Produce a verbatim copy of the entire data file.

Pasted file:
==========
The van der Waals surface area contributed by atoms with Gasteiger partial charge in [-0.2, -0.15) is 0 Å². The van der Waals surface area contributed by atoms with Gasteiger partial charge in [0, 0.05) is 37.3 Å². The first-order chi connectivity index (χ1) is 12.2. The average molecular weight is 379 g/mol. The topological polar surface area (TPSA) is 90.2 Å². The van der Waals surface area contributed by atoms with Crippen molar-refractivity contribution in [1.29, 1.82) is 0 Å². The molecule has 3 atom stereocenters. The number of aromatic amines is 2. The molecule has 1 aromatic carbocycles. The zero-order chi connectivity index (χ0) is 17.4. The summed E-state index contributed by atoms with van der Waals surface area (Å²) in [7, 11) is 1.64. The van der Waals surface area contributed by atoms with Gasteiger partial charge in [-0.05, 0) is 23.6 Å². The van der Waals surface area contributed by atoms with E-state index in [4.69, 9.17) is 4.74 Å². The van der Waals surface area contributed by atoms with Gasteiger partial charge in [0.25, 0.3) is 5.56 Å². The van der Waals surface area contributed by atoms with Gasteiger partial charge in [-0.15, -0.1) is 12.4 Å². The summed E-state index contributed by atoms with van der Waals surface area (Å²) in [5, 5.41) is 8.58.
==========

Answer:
The van der Waals surface area contributed by atoms with Gasteiger partial charge in [-0.2, -0.15) is 0 Å². The van der Waals surface area contributed by atoms with Gasteiger partial charge in [0, 0.05) is 37.3 Å². The first-order chi connectivity index (χ1) is 12.2. The average molecular weight is 379 g/mol. The topological polar surface area (TPSA) is 90.2 Å². The van der Waals surface area contributed by atoms with Crippen molar-refractivity contribution in [1.29, 1.82) is 0 Å². The molecule has 3 atom stereocenters. The number of aromatic amines is 2. The molecule has 1 aromatic carbocycles. The zero-order chi connectivity index (χ0) is 17.4. The summed E-state index contributed by atoms with van der Waals surface area (Å²) in [7, 11) is 1.64. The van der Waals surface area contributed by atoms with Gasteiger partial charge in [-0.05, 0) is 23.6 Å². The van der Waals surface area contributed by atoms with E-state index in [4.69, 9.17) is 4.74 Å². The van der Waals surface area contributed by atoms with Gasteiger partial charge in [0.25, 0.3) is 5.56 Å². The van der Waals surface area contributed by atoms with Gasteiger partial charge in [-0.15, -0.1) is 12.4 Å². The summed E-state index contributed by atoms with van der Waals surface area (Å²) in [5, 5.41) is 8.58.